• Another Church Father, Saint Jerome, recognized that beans were particularly offensive and forbade them to the nuns in his charge on the grounds that “in partibus genitalibus titillatieones producunt“: “they tickle the genitals.” This peculiar notion of the erotic persisted for some time; eleven centuries later, and English writer Henry Buttes, wrote of beans “flatulencie, whereby they provoke to lechery.”
  • Normal individuals average an output of about a pint of gas a day, of which half is nitrogen and the result of swallowing air along with food and drink. Another 40% is carbon dioxide and the product of aerobic bacteria in the intestine. The remaining small fraction is a mixture of hydrogen, methane, and hydrogen sulfide, the products of anaerobic bacteria.
  • The offending ingredient in legumes was identified as oligosaccharides (long chain sugar molecules). Some of these sugars the human digestive enzymes are not able to deal with.
    When these sugars reach to colon, the large bacterial population breaks them down, in the process giving off various gases, primarily carbon dioxide. It is the sudden increase in bacterial metabolism that results in bouts of farting after eating legumes.
  • Soaking and careful cooking can keep this discomfort at a minimum, sprouting removes it altogether.
  • Oligosaccharides accumulate primarily in the final stages of seed development. When sprouting these sugar chains are broken down by enzymes.
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  • High in protein. Weight for weight pulses have a higher protein content than meat.
  • The combination of pulses, whole grains and a small amount of animal protein and good quality animal fat is the ideal low-cost diet.
  • All legumes contain both omega-3 (kidney and pinto) and omega-6 (chickpeas) fatty acids.
  • Provide a rich source of iron and mineral salts.
  • Marry perfectly with grains, seeds and dairy. Creating the perfect essential amino acid combination for humanity.
  • Their seeds are on the average twice as rich in protein as the grains, and especially well stocked in iron and the B vitamins.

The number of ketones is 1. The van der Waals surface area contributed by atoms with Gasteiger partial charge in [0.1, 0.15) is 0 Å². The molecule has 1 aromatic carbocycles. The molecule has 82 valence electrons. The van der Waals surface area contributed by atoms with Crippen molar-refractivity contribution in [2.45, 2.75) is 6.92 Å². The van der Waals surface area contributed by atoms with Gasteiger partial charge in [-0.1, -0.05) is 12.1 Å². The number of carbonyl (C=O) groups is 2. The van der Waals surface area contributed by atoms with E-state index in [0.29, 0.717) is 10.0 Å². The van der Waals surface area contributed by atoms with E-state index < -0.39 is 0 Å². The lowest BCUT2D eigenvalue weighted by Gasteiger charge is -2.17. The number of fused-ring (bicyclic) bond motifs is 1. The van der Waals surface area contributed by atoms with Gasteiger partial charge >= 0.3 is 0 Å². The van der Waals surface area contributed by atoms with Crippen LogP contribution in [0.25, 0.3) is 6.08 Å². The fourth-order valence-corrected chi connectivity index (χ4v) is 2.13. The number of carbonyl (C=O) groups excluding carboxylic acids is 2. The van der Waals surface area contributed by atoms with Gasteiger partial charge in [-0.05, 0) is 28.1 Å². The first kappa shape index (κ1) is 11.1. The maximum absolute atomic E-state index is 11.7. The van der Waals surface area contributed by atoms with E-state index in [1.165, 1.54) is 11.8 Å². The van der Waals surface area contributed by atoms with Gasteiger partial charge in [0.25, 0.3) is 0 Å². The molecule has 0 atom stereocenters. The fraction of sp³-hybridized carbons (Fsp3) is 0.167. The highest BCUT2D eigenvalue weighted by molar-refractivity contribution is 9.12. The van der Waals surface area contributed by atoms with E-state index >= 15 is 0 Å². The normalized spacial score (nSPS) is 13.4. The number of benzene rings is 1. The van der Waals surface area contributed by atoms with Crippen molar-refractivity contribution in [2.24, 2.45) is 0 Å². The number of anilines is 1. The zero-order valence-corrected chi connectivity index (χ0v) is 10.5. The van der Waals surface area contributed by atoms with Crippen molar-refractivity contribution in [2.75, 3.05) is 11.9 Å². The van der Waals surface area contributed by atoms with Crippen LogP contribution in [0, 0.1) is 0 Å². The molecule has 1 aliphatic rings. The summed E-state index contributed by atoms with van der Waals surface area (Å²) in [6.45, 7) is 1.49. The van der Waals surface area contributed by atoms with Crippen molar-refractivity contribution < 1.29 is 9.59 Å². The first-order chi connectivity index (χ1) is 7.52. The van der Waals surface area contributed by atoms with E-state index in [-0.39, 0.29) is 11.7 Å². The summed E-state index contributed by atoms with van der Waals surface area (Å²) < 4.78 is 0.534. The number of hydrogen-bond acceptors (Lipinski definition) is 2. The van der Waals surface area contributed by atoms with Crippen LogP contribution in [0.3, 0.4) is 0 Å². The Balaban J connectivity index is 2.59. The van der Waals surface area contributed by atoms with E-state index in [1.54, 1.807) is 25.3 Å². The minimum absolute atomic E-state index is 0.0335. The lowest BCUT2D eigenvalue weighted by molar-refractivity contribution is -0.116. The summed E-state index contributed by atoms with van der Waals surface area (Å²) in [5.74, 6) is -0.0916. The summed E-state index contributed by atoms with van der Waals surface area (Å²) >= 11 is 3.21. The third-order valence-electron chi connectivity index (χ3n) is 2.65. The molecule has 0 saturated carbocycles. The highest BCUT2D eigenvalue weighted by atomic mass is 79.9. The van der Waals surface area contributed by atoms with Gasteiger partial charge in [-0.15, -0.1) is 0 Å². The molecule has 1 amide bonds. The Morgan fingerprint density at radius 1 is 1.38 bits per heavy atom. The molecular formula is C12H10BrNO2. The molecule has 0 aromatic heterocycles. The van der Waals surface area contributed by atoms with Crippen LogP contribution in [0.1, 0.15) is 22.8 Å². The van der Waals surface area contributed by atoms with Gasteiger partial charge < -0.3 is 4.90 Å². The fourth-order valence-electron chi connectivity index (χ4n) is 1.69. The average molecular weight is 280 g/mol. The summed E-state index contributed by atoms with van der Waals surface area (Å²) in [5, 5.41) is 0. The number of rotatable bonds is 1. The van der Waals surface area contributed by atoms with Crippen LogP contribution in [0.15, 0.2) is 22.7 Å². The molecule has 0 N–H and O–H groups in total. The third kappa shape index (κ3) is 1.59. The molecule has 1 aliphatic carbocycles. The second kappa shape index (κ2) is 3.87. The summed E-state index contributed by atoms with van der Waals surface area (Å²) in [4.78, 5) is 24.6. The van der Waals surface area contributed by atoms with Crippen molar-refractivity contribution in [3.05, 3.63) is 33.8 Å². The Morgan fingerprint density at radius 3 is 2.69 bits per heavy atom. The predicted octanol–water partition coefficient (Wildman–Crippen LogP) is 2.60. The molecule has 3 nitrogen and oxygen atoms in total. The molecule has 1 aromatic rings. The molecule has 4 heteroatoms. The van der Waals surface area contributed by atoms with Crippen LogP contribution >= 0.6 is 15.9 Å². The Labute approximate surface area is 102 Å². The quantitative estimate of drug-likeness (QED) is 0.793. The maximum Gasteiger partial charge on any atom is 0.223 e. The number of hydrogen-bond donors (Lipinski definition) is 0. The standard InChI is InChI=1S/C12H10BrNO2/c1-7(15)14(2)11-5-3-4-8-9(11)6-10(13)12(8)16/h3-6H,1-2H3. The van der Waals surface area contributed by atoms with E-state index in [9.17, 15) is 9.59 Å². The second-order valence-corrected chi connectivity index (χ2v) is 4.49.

• Principal among the legume secondary compounds are the protease inhibitors, the lectins, and the cyanogens. The first two interfere with the digestive process and so lower the nutritional value of the seeds to the point that it may not be worth eating them.
  • Animals fed a diet of raw soybeans will actually lose weight and develop pancreatic problems because the vain effort to digest the material takes more energy than it provides, and enzymes are overproduced in an attempt to compensate.
  • Sprouted beans contain high Vitamin A, C and B content. They are higher in food value and more easily digested than the dried seed. Different vitamins and minerals will peak at different times during the growth of the sprout.
  • Sprouted beans have an abundance of minerals such as calcium, iron, magnesium, potassium, sodium, sulfur, phosphorus and chloride which are bound in enzyme complexes that makes them much easier for us to digest.


Legume Links:

The Cooks Thesaurus
Soy Alert
International Legume Database and Information Service
Technorati Legumes
Soy and Osteoporosis: Not a Leg to Stand On
Walton Feed
Jewish Bean Recipes
Gregor Mendel
Dietitians Association of Australia

On Food and Cooking: The Science and Lore of the Kitchen“Harold McGee
Bean Feast — Pamela Westland
Sprouting Beans and Seeds — Judy Ridgway
Nourishing Traditions — Sally Fallon